As R.E.M. might have sung if they were actually cool, it’s the end of the world as we know it, and Steven Seagal feels fine! And if it was a disappointment that big Steve didn’t take the opportunity to sing such a song for the movie’s soundtrack as he’s done in past efforts (most notably the haunting for all the wrong reasons end credit song for Into the Sun), all of us Seagal-loving doomsday preppers can take solace that Steve’s sword and shotgun feel fine as well. As does his trusty 3XL size leather trench coat!
That’s right, Seagal’s most frequent co-star, Leather Trenchcoat, turns in yet another spectacular performance cloaking the behemoth bad ass in such a manner that to the average movie viewer, Steve’s immobility might just be caused by the constraining coat instead of too many trips to the Romanian all you can eat buffets in between shooting the 15 minutes of footage that features him in the film. In Steve’s defense, he did probably burn about 400 or so calories in all those scenes of him walking down hallways in the abandoned hospital the film took place in.
Steve’s no nonsense (and nonsensical) attitude is just what is called for in a horrifying future that we could hardly imagine if we hadn’t already seen it in movies like I Am Legend and 28 Days Later…. A virus has swept the land turning most folks into bloodthirsty mutants who try to eat every non-infected human they can find. (I thought it was handy of the filmmakers to put up an onscreen graphic at the beginning defining for me what the word “infected” meant. Obviously as a Seagal movie fan, I don’t have time to keep up on all these newfangled scientific mumbjo jumbo words since there’s a new Seagal movie being released to DVD about every other month.)
Steve is the leader of an almost mythical group of ex-military experts called hunters. They’re a highly trained force who use all their talents to walk around and run into mutants and then slice, stab, and decapitate them after which Steve usually dispenses some banal remark that makes virtually no sense in the context of what just occurred. For instance after rescuing a boy from a group of mutants, Steve opines “our job isn’t to decide who’s right or wrong, but who lives or dies” leaving the rest of the team to no doubt wonder just who Seagal thought he was debating whether the mutants were right or wrong with.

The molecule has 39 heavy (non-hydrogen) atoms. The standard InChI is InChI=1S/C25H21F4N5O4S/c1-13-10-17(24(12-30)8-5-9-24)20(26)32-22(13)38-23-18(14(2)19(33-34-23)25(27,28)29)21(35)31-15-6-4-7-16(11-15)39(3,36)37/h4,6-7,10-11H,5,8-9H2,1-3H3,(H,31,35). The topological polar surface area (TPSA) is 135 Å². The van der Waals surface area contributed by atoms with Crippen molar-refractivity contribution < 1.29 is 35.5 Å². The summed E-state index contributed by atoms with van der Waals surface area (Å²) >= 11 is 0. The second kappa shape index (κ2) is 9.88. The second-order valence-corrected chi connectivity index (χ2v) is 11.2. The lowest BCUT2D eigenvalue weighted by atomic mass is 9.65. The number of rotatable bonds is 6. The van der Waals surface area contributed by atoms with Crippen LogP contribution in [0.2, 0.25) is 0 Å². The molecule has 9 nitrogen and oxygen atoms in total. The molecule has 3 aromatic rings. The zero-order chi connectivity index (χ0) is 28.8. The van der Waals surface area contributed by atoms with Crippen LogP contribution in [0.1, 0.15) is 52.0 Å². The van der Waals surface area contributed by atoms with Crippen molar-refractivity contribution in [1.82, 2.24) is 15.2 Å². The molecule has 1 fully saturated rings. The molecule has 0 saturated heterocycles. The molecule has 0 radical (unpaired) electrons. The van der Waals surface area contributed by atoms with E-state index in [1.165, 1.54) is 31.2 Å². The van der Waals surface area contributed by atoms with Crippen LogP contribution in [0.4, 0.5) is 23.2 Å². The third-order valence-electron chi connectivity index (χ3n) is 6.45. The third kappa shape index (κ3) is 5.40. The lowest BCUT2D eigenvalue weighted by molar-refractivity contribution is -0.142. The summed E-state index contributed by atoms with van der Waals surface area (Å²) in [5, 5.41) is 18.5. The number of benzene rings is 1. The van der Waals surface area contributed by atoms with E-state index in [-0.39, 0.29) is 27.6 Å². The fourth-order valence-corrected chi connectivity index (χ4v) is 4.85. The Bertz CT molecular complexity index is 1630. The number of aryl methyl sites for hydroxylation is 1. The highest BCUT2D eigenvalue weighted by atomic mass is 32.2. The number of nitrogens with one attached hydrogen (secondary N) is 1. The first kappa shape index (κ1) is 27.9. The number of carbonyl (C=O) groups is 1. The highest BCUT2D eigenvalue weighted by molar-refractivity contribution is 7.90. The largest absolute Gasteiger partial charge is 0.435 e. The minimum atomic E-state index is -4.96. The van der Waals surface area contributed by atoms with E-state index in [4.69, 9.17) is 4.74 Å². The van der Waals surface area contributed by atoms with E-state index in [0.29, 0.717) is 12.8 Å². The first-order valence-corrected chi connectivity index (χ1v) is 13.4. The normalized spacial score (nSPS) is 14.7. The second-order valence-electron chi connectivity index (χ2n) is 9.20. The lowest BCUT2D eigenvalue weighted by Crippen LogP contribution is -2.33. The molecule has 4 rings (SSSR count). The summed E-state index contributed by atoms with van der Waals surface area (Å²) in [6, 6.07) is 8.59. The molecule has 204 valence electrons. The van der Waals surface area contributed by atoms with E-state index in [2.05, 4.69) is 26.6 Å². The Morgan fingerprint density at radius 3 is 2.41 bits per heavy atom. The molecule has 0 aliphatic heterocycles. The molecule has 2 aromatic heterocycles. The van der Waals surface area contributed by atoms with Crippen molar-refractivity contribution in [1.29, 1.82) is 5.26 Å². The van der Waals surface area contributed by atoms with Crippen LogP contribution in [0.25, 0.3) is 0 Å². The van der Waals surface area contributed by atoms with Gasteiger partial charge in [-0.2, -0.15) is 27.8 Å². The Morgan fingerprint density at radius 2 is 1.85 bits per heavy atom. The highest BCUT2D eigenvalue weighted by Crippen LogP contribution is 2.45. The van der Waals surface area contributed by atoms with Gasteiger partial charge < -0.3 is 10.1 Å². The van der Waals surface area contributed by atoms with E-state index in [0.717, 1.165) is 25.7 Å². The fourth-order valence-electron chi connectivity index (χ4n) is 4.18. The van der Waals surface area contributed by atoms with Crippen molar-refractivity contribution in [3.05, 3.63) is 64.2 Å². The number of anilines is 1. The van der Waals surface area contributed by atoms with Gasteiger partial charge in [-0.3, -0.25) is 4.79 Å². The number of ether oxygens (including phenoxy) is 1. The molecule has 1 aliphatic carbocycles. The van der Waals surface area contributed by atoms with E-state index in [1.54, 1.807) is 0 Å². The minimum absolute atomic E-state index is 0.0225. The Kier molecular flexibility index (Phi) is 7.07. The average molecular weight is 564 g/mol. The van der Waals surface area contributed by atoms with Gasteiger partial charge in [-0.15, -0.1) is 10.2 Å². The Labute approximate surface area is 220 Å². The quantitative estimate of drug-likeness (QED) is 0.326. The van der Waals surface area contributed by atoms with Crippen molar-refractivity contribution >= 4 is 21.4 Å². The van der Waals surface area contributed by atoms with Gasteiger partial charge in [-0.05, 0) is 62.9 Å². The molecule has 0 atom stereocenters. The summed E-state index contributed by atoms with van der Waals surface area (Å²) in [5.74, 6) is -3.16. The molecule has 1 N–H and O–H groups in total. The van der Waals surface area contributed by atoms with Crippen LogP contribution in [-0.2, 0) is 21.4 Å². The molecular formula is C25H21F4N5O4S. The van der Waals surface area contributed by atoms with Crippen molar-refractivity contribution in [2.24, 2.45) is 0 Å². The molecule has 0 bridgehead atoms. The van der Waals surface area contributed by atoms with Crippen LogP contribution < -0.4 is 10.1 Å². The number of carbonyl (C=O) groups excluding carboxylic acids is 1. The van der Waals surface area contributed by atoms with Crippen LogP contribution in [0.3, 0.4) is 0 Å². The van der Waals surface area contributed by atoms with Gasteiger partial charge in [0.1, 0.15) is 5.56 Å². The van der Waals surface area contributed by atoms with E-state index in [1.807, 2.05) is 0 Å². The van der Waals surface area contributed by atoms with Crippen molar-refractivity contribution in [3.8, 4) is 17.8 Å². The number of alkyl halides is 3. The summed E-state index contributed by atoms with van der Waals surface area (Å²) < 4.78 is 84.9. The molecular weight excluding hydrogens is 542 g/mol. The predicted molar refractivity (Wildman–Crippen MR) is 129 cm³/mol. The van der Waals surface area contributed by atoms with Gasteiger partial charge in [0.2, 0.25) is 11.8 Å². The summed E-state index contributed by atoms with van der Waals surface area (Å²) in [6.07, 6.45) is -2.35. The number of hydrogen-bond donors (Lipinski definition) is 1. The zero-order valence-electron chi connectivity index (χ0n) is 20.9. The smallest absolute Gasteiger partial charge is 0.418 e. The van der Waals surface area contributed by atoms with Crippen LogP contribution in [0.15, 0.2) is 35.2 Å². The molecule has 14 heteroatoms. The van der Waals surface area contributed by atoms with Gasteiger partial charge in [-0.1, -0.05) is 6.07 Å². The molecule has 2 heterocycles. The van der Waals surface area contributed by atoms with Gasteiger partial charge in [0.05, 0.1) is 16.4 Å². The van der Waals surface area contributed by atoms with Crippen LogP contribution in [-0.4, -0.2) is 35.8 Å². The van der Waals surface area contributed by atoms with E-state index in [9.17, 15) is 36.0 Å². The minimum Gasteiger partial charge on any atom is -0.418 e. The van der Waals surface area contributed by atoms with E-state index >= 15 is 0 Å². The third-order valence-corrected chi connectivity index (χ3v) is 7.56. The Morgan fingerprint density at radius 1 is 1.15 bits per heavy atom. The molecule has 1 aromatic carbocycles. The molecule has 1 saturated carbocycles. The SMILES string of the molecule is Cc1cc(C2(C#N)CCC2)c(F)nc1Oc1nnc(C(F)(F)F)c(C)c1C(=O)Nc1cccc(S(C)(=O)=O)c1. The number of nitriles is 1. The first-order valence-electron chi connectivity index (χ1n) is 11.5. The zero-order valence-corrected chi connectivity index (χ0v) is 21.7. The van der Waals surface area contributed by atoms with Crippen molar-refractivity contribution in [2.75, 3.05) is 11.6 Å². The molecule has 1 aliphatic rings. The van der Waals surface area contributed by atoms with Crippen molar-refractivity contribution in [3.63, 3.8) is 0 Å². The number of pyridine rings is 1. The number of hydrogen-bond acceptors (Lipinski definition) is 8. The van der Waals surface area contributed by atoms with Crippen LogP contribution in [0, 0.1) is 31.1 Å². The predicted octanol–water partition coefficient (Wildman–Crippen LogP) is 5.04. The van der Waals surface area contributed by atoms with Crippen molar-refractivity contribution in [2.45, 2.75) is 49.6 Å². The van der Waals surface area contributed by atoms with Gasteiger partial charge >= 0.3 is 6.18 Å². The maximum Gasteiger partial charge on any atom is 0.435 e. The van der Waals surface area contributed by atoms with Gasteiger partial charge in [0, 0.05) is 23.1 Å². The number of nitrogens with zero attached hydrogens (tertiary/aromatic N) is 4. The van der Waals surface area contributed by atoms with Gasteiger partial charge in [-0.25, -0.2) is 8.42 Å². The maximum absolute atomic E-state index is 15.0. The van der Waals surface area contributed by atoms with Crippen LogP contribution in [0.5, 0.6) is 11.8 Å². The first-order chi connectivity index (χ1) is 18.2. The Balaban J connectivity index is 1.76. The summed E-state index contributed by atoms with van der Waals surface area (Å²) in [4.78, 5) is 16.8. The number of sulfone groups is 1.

Another time, a character who was rescued from a guy trying to saw him up so that his infected daughter would have something to eat babbles about it to the rest of the survivors, prompting Seagal to sagely note “man, I seen that. People do what they have to do to survive.” But as if to show he’s isn’t some liberal mutant apologist, he tells the crazy guy with the mutant kid, “I’m the motherfucker that’s gonna do you, what you been doing to everybody else.” Then he blasts a hole in him with a shotgun and gestures to a teammate to stab the mutant little girl to death! It’s all very ying and yang. I’d expect nothing less since Seagal’s name in the movie is Tao!
Unfortunately though, outside of Steve’s pitch perfect minimalist post-modern portrayal of a competent, but vastly disinterested low budget action hero, Against the Dark is routinely terrible in every way you imagine a movie starring no one else of any note (other than familiar face Keith David as a military guy in charge of the movie’s lone, running time padding subplot) and taking place in single dingy locale would be.
The survivors Steve tries to help act like they’ve been dosed with a high cocentration of stupid as they wander through hospital hallways and rooms, bickering, foolishly getting split up and even more foolishly being tricked into not suspecting every bad guy they run into. When the movie periodically cuts away to the military planning to bomb the area to eliminate the mutants, you don’t feel the sense of urgency that director Richard Crudo probably thought you would so much as breathe a sigh of relief that there’s a chance none of these morons, humans or mutants, might procreate.
With the standard issue headache inducing editing tricks that are common place for these sorts of no name films designed to be rented solely on the basis of the washed up action star prominently featured on the packaging, story that makes no sense (would you really send four people with swords into a city full of cannibals on the off chance there might be a couple of survivors? Why are some of the mutants evolving into intelligent creatures that can suddenly talk smack to our heroes? How does Tao ever find a dry cleaner in a world gone mad that can get all that mutant blood out of Leather Trenchcoat?) and deadly dull scene after scene of people just walking around waiting to get attacked, you understand why that by the end of things Steve doesn’t even care enough to utter any dialogue during the climax and simply half-heartedly nods his head at a character as a way of telling him to shoot one of the survivors who became infected. Or Steve was just pacing himself because he knew he was also going to make Driven to Kill, The Keeper, and A Dangerous Man during the remainder of 2009.
© 2016 MonsterHunter